Display Settings:

Format

Send to:

Choose Destination
See comment in PubMed Commons below
J Acquir Immune Defic Syndr. 2005 Jul 1;39(3):340-6.

HIV-inducing factor in cervicovaginal secretions is associated with bacterial vaginosis in HIV-1-infected women.

Author information

  • 1Division of Infectious Diseases, Department of Medicine, Wayne State University School of Medicine, Detroit, MI 48201, USA. jcohn@med.wayne.edu

Abstract

OBJECTIVE:

Certain cervicovaginal lavage (CVL) fluid samples obtained from HIV-1-infected and uninfected women stimulate in vitro HIV-1 replication. This activity, HIV-inducing factor (HIF), changes when CVL fluid is heated. We sought to confirm a previous observation that HIF was associated with bacterial vaginosis (BV).

METHODS:

HIF was measured in unheated and heated CVL fluid obtained from HIV-1-infected women and compared with the presence of BV by Nugent scores, other genital tract conditions, and cervicovaginal HIV-1 shedding.

RESULTS:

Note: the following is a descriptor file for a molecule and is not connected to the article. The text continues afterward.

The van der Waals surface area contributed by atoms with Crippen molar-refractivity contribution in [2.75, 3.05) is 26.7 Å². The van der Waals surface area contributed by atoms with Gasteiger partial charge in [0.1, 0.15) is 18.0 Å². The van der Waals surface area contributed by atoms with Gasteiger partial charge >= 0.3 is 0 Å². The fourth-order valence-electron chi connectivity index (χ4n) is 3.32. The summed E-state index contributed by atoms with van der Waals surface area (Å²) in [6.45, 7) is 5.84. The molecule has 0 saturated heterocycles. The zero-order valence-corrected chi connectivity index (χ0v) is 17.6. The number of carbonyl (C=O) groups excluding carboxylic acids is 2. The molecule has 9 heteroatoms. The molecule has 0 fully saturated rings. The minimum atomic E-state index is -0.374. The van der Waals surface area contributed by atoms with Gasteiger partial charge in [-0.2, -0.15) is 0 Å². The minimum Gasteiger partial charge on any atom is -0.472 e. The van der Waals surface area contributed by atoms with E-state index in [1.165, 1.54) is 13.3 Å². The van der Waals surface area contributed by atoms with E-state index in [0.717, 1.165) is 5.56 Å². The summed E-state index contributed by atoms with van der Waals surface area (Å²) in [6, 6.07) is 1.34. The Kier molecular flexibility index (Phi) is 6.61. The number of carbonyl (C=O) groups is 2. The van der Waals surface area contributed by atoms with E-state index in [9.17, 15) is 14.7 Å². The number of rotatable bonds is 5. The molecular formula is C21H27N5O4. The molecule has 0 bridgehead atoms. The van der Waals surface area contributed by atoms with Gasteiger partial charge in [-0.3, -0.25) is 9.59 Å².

Among the 295 women studied, 54% of CVL samples had HIF activity and 21% showed heat-stable HIF activity. In adjusted logistic regression, heat-stable HIF was associated with BV (odds ratio [OR]=51.7, 95% confidence interval [CI]: 5.0, 530.7) and with intermediate flora (OR=43.3, 95% CI: 3.6, 521.1); heat-labile HIF was not associated with BV. Neither heat-stable nor heat-labile HIF was associated with other cervicovaginal conditions nor, after controlling for plasma viral load, with genital tract HIV-1 shedding.

CONCLUSION:

We confirmed the association of HIF with BV and attribute it to the heat-stable component. Heat-stable activity is also associated, although less strongly, with intermediate vaginal flora. We propose that heat-stable HIF is a result of products of BV-associated bacteria.

PMID:
15980696
[PubMed - indexed for MEDLINE]
PMCID:
PMC3118994
Free PMC Article

Images from this publication.See all images (1)Free text

FIGURE 1
PubMed Commons home

PubMed Commons

0 comments
How to join PubMed Commons

    Supplemental Content

    Icon for Lippincott Williams & Wilkins Icon for PubMed Central
    Loading ...
    Write to the Help Desk